- IntenseDebate, a commenting system tool for blogs and news sites, acquired by Automattic in 2008.
- Lore, a social network for learning that has raised over $6 million in funding and been adopted at over 600 schools.
- Lua, provides mobile workforce technology to enterprise customers with mostly out-of-office employees
- Mocavo, a genealogy search engine with millions of records and historical documents online 
- Murfie, a commercial music streaming service that allows users to buy, sell, and trade compact discs and stream or download their contents.
- Next Big Sound, a music analytics provider, has raised $7.5 million in funding.
- Occipital, a panoramic photo app, sold their technology to eBay.
- OnSwipe, a tablet platform for publishing and advertising, was listed as one of Time magazine's 10 Best Startups.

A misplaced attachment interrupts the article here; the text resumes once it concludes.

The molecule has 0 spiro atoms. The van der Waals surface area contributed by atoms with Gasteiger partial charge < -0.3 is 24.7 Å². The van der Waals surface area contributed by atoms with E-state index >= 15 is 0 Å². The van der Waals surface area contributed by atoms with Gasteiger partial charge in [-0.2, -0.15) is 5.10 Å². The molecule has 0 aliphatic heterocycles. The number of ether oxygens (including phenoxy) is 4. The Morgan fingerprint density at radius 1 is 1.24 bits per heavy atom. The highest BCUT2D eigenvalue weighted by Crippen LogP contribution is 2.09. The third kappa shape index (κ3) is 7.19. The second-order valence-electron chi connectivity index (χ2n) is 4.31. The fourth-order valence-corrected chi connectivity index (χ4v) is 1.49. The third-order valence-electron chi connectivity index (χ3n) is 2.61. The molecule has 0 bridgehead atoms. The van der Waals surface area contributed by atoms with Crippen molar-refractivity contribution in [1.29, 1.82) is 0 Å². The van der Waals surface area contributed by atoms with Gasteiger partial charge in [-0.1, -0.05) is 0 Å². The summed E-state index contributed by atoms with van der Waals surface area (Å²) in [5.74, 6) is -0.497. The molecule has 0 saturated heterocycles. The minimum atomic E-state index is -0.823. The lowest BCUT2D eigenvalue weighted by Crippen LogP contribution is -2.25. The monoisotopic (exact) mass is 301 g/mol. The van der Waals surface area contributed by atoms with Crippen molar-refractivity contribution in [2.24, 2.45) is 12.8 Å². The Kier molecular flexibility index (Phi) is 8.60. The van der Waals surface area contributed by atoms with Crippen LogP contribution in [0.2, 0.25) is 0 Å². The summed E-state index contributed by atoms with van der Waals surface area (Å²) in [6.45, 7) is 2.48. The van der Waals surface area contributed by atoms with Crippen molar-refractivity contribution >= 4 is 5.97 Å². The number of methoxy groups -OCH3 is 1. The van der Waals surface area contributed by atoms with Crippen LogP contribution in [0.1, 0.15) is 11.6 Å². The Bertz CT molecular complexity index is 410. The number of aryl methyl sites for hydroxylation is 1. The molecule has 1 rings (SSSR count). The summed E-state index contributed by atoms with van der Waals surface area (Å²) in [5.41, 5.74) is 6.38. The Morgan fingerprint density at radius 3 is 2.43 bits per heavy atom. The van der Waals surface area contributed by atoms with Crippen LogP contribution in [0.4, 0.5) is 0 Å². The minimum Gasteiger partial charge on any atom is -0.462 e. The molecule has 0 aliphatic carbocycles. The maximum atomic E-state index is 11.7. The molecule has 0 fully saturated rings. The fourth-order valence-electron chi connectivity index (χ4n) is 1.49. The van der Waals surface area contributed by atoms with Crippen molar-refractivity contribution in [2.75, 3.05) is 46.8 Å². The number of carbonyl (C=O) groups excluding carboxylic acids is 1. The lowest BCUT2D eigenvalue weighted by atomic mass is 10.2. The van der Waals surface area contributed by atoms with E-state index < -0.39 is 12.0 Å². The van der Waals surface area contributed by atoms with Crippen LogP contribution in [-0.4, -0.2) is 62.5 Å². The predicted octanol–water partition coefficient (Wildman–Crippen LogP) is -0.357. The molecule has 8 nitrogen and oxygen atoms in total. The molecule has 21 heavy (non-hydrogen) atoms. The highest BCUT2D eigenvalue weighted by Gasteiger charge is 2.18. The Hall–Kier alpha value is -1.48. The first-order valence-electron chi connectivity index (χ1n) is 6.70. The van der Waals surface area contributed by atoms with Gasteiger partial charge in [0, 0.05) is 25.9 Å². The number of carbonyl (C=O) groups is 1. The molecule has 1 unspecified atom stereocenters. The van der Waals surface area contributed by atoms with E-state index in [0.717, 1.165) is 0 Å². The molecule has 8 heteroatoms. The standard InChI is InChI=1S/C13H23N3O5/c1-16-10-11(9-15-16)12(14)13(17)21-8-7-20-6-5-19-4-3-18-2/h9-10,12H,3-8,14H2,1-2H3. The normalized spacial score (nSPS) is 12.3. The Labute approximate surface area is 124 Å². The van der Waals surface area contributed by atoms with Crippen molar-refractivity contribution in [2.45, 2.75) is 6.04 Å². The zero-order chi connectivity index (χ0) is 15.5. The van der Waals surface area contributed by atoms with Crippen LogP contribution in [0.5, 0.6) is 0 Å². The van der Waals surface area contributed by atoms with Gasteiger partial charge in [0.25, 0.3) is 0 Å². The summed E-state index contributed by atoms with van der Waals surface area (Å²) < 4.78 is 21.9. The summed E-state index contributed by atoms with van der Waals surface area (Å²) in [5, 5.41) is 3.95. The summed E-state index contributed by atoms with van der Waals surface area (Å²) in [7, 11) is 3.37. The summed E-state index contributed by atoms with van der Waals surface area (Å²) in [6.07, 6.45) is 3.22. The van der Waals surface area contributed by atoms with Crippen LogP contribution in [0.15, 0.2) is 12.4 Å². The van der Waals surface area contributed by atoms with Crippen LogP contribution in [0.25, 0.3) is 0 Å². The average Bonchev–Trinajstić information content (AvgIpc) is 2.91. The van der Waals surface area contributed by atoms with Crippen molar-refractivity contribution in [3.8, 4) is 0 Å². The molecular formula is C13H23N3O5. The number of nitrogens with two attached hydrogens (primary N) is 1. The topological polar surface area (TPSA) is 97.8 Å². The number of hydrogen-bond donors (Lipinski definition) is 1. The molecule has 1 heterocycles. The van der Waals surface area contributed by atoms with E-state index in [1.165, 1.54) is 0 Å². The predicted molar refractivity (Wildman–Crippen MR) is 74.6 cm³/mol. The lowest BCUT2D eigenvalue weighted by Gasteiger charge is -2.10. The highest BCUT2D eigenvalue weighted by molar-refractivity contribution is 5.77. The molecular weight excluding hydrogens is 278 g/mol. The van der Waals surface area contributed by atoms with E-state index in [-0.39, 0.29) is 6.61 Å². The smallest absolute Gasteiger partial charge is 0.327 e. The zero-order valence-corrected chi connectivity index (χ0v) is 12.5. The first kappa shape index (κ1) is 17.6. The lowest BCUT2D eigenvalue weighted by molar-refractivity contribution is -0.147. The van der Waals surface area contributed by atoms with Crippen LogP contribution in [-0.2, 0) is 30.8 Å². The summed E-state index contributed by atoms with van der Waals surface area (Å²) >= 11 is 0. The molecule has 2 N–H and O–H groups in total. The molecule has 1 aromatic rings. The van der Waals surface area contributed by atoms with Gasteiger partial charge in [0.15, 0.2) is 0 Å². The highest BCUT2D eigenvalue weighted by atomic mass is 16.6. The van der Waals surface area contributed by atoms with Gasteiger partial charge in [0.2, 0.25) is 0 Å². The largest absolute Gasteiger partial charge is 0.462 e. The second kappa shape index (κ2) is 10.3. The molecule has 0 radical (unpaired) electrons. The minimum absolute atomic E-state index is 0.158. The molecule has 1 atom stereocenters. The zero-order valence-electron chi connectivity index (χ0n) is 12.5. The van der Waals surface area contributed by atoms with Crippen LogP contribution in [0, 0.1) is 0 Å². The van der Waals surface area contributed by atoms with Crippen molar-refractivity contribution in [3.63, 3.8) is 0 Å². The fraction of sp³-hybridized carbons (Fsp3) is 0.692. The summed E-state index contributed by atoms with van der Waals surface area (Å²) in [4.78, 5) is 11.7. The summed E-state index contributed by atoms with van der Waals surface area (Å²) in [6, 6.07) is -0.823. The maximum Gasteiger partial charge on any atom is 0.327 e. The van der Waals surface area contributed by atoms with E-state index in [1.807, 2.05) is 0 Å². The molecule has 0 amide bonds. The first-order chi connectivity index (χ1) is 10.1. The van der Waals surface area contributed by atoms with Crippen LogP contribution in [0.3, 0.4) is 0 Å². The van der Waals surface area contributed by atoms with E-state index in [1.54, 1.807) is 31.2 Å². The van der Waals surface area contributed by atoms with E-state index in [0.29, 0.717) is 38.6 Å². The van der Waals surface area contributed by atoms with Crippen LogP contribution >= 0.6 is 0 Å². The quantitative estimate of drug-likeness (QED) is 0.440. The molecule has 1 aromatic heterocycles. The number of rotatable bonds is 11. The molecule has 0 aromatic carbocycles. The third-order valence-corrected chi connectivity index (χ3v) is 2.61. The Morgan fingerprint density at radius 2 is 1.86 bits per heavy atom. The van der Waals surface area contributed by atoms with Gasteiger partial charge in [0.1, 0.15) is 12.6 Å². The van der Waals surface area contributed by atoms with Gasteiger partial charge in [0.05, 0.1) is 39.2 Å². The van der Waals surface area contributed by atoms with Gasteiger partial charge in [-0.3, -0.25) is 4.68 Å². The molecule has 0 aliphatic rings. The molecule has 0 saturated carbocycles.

- Orbotix, focused on bringing a new concept of fun through robotics and phone-controlled open devices, raised over $11 million in funding. Their robotic ball Sphero is available in both the Apple Store and Brookstone.
- SendGrid, a cloud email infrastructure, has raised over $27 million in funding.
- Sensobi, a personal relationship manager, was acquired by GroupMe.
- Shippable, a continuous delivery platform for containerized workflows. Has raised over $2M in funding.
- ShuttleCloud, specializing in cloud data migration, analysis, and storage products
- Simple Energy, an energy utility customer engagement platform has been deployed in over 500,000 homes.
- Sketchfab, a portal to display 3D content online. Has raised $2.5 million in funding.
- Socialthing, which organizes users’ social media, was bought by AOL.
- Zagster, which designs, builds, and operates private bike sharing programs for universities, corporate campuses, hotels, and residential communities.